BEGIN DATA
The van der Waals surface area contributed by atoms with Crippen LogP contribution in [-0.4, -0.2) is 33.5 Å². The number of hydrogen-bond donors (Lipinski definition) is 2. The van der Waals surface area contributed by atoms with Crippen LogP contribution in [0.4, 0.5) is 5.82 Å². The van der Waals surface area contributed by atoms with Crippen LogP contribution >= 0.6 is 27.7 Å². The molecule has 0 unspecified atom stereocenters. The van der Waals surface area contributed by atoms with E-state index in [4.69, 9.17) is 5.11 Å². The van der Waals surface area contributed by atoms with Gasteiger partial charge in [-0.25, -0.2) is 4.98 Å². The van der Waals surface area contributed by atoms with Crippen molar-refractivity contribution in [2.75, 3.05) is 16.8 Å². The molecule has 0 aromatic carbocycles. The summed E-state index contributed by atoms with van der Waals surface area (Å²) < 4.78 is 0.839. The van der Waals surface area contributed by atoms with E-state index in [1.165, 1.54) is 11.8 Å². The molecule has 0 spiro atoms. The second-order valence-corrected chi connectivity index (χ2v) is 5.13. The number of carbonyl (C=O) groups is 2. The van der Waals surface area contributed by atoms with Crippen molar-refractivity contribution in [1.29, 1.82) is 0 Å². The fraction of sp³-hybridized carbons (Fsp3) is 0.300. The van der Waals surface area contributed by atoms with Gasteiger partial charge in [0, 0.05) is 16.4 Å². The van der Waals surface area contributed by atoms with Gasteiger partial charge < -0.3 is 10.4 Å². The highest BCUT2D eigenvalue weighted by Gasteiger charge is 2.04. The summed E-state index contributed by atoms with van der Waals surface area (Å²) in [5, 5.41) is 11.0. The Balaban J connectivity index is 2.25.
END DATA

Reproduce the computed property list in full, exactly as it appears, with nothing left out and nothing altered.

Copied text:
The van der Waals surface area contributed by atoms with Crippen LogP contribution in [-0.4, -0.2) is 33.5 Å². The number of hydrogen-bond donors (Lipinski definition) is 2. The van der Waals surface area contributed by atoms with Crippen LogP contribution in [0.4, 0.5) is 5.82 Å². The van der Waals surface area contributed by atoms with Crippen LogP contribution >= 0.6 is 27.7 Å². The molecule has 0 unspecified atom stereocenters. The van der Waals surface area contributed by atoms with E-state index in [4.69, 9.17) is 5.11 Å². The van der Waals surface area contributed by atoms with Gasteiger partial charge in [-0.25, -0.2) is 4.98 Å². The van der Waals surface area contributed by atoms with Crippen molar-refractivity contribution in [2.75, 3.05) is 16.8 Å². The molecule has 0 aromatic carbocycles. The summed E-state index contributed by atoms with van der Waals surface area (Å²) < 4.78 is 0.839. The van der Waals surface area contributed by atoms with E-state index in [1.165, 1.54) is 11.8 Å². The molecule has 0 spiro atoms. The second-order valence-corrected chi connectivity index (χ2v) is 5.13. The number of carbonyl (C=O) groups is 2. The van der Waals surface area contributed by atoms with Crippen molar-refractivity contribution in [1.29, 1.82) is 0 Å². The fraction of sp³-hybridized carbons (Fsp3) is 0.300. The van der Waals surface area contributed by atoms with Gasteiger partial charge in [0, 0.05) is 16.4 Å². The van der Waals surface area contributed by atoms with Gasteiger partial charge < -0.3 is 10.4 Å². The highest BCUT2D eigenvalue weighted by Gasteiger charge is 2.04. The summed E-state index contributed by atoms with van der Waals surface area (Å²) in [5, 5.41) is 11.0. The Balaban J connectivity index is 2.25.